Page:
1 The pain in the ass
Bad luck for Ralf Milan, hitman of unparalleled professionalism who will fall on the first setback of his career. As he prepares to take down a troublesome witness, he finds himself forced to protect a VRP who risks jeopardizing his mission by seeking spectacular suicide when his wife leaves him.
Francis Veber’s screenplay is well-oiled, however improbable the twists and turns. In 80 minutes, he plunges Lino Ventura and his closed jaw into the greatest disarray in the face of a Jacques Brel determined to… piss him off! The humor and the laughs rely a lot on their mismatched side and, as often with this master of comedy, the “cellar” less stupid than he looks will rebel against the tough guy before falling back into his congenital naivety. A timeless genre thanks to its perfectly composed duo.
Comedy by Edouard Molinaro. On arte.tv until January 8.
2 The Rickshaw Man (1943 and 1958)
Matsugoro, a rickshaw driver, comes to the aid of a little boy and sympathizes with his parents from a very wealthy background. When the father dies, he takes the child under his wing and hides his feelings for the widow, because of his class modesty… The director of the “Musashi” trilogy has signed two versions of this story. Forced to cut the explicit passages on the affection of the sympathetic brawler for the widow of an officer, he was able to restore them in the remake which he shot fifteen years later. Certain scenes with sublime aesthetics are reproduced identically, the color in addition. Two earthy and touching films, thanks in particular to Tsumasaburo Bando then Toshiro Mifune in the title role. There’s something of “The Summer of Kikujiro” in this adoption of heart.
On Video Club Carlotta Films.
3 Pickaxe Heads
1938. Twenty years after the end of the First World War, Stanley finally learns that he stayed too long in his trench. He can return to America where he is celebrated as a hero. On the day of the first anniversary of her marriage, her old friend Oliver hears the news and hastens to invite her to his house to celebrate these two events. Reaching his apartment on the thirteenth floor will not be a piece of cake, the obstacles being numerous in their path, with many comic misunderstandings that are brilliantly improbable. The tall skinny Stan Laurel and the short fat Oliver Hardy find themselves carried away in a series of absurd and delirious gags which will allow them to affirm their characters… or not! The grumpy mustachioed James Finlayson, their favorite enemy of the majority of their films, is a neighbor quick to fight,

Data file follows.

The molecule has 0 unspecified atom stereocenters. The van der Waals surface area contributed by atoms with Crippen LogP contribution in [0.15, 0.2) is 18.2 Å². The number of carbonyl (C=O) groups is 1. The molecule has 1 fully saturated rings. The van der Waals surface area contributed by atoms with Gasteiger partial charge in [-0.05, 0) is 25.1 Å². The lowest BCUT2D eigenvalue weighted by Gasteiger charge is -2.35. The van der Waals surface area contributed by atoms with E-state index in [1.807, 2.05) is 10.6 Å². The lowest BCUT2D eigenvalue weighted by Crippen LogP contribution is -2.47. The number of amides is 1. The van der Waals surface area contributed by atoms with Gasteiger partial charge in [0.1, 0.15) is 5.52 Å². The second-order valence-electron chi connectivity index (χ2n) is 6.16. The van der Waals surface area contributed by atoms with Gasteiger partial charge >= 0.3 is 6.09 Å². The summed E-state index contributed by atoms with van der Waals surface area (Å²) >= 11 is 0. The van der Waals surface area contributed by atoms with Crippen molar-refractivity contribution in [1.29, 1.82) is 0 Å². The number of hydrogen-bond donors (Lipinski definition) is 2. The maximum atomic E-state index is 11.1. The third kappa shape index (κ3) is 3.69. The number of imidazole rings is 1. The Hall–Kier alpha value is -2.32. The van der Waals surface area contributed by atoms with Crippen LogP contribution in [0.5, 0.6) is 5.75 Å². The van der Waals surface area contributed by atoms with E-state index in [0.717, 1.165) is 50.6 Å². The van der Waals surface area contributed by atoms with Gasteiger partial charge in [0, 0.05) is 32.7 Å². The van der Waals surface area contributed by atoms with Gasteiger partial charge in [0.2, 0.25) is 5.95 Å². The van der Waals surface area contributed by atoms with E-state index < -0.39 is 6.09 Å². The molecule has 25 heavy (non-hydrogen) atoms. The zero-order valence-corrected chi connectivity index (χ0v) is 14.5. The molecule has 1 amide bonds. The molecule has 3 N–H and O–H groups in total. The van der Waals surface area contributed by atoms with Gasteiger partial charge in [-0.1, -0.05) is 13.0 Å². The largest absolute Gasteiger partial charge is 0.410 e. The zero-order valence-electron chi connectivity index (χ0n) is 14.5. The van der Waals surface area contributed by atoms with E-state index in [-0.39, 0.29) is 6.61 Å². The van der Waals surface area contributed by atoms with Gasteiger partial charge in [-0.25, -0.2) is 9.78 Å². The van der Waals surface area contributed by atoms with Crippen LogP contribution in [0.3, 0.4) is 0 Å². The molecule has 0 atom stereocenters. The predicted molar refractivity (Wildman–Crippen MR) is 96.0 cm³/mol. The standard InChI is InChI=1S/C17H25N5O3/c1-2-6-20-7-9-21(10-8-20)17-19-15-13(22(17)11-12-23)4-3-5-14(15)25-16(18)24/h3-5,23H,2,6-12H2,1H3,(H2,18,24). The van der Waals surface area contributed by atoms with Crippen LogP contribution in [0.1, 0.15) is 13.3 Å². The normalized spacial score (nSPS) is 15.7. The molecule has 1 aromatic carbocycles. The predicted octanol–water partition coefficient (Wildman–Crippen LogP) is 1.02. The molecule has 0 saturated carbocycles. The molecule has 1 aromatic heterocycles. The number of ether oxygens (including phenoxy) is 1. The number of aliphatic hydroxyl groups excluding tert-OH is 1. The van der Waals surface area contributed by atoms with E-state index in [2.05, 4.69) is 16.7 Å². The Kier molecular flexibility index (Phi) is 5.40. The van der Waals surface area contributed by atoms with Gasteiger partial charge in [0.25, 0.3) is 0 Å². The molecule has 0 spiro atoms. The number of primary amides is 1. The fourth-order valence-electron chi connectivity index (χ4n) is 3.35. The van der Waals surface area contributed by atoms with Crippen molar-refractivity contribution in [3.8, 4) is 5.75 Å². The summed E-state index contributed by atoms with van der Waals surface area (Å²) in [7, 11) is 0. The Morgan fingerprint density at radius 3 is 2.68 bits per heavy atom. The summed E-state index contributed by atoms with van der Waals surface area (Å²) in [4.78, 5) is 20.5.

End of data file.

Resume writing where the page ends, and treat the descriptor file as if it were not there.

By John G. Blystone. On Arte.tv until March 27.
4 This Much I Know To Be True
Nick Cave and Warren Ellis are filmed during the recording of the albums “Ghosteen” and “Carnage”. The songs of a poetry that gives chills, are interpreted in their entirety, sublimated by an aesthetic that delicately underlines their spiritual and emotional depth. Immensely sad, they are nevertheless full of hope as they reveal a love of others and of life. The lyrical voice of the first and the instrumental flights of the second unite in a harmony born of the complexity of their links, creative as well as personal.
A magnificent documentary on grief and the restorative power of music. Andrew Dominick had already followed the duo for the no less moving “One More Time With Feeling” which already bore the weight of the death of Nick Cave’s son which has continued to haunt his work ever since.
Documentary by Andrew Dominik. On Mubi.
5 Cha Cha Real Smooth
Andrew, 22, lives with his mother and stepfather. Struggling, he is hired to set the mood in bar mitzvahs where he gets closer to Domino and his autistic daughter Lola. Love or friendship ?
Cooper Raiff has offered himself a melancholic romantic comedy which is part of this current of American auteur cinema which has become too rare, with protagonists lost at the dawn of adulthood. Screenwriter and director, he plays this charming loser whose noble intentions collide with reality. Naturally good at putting people at ease, he can be off the mark when he thinks he is helping.
The result does not upset the genre and the conductor puts on too much value, but he is generous with the other characters who have their own autonomy, including the pretty thirty-year-old with universal doubts (Dakota Johnson).
On Apple TV+.
6 Avalonia, the strange journey
Searcher Clade became a hero when he discovered a source of saving energy during a mission that saw his father, a great explorer, disappear beyond the mountains where they live reclusively in spite of themselves. Twenty-five years later, he sets off again on an adventure when the source seems about to be extinguished…
The strengths of this family odyssey are the wondrous “Flash Gordon” setting and a narrative with no real villains but with loved ones divided by their divergent solutions to the same problem. Entertaining, despite the highlighting of current issues, ecological (how to reconcile respect for nature and technological revolutions) and social (racial diversity and homosexuality), even if it is surely a step towards a more subtle reflection.
On Disney TV+. Also to be seen on the platform, the new series “Andor” (4/5), a poignant prequel to “Star Wars: Rogue One”.